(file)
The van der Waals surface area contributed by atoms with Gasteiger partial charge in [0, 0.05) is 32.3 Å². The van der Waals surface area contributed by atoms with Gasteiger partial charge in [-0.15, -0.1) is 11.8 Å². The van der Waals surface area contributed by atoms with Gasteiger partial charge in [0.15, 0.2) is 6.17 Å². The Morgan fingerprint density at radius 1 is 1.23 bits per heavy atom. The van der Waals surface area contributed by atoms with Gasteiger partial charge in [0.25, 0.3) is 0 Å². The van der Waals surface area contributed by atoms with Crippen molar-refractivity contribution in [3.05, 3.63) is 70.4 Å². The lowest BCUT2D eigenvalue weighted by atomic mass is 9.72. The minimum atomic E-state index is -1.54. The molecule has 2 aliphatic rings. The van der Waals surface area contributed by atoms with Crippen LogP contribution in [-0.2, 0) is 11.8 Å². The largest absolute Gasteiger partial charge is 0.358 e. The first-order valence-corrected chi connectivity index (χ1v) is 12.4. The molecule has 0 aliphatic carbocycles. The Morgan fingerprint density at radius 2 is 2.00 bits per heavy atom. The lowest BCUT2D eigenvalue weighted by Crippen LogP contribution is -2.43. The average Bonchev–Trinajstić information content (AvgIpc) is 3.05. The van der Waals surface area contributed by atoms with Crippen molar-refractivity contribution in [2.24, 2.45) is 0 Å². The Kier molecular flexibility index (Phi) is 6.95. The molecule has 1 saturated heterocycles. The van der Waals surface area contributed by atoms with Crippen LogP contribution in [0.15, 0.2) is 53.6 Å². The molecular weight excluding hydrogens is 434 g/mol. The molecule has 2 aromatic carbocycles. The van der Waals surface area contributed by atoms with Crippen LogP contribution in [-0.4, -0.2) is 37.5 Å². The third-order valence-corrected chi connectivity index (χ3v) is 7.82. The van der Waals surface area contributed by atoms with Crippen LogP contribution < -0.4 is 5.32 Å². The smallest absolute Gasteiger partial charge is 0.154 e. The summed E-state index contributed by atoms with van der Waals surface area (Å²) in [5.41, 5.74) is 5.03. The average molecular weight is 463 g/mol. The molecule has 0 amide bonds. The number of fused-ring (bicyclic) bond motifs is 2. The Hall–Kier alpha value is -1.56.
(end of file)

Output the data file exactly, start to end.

The van der Waals surface area contributed by atoms with Gasteiger partial charge in [0, 0.05) is 32.3 Å². The van der Waals surface area contributed by atoms with Gasteiger partial charge in [-0.15, -0.1) is 11.8 Å². The van der Waals surface area contributed by atoms with Gasteiger partial charge in [0.15, 0.2) is 6.17 Å². The Morgan fingerprint density at radius 1 is 1.23 bits per heavy atom. The van der Waals surface area contributed by atoms with Gasteiger partial charge in [0.25, 0.3) is 0 Å². The van der Waals surface area contributed by atoms with Crippen molar-refractivity contribution in [3.05, 3.63) is 70.4 Å². The lowest BCUT2D eigenvalue weighted by atomic mass is 9.72. The minimum atomic E-state index is -1.54. The molecule has 2 aliphatic rings. The van der Waals surface area contributed by atoms with Crippen LogP contribution in [-0.2, 0) is 11.8 Å². The largest absolute Gasteiger partial charge is 0.358 e. The first-order valence-corrected chi connectivity index (χ1v) is 12.4. The molecule has 0 aliphatic carbocycles. The Morgan fingerprint density at radius 2 is 2.00 bits per heavy atom. The lowest BCUT2D eigenvalue weighted by Crippen LogP contribution is -2.43. The average Bonchev–Trinajstić information content (AvgIpc) is 3.05. The van der Waals surface area contributed by atoms with Crippen molar-refractivity contribution in [2.24, 2.45) is 0 Å². The Kier molecular flexibility index (Phi) is 6.95. The molecule has 1 saturated heterocycles. The van der Waals surface area contributed by atoms with Crippen LogP contribution in [0.15, 0.2) is 53.6 Å². The molecular weight excluding hydrogens is 434 g/mol. The molecule has 2 aromatic carbocycles. The van der Waals surface area contributed by atoms with Crippen LogP contribution in [-0.4, -0.2) is 37.5 Å². The third-order valence-corrected chi connectivity index (χ3v) is 7.82. The van der Waals surface area contributed by atoms with Crippen LogP contribution < -0.4 is 5.32 Å². The smallest absolute Gasteiger partial charge is 0.154 e. The summed E-state index contributed by atoms with van der Waals surface area (Å²) in [5.41, 5.74) is 5.03. The average molecular weight is 463 g/mol. The molecule has 0 amide bonds. The number of fused-ring (bicyclic) bond motifs is 2. The Hall–Kier alpha value is -1.56.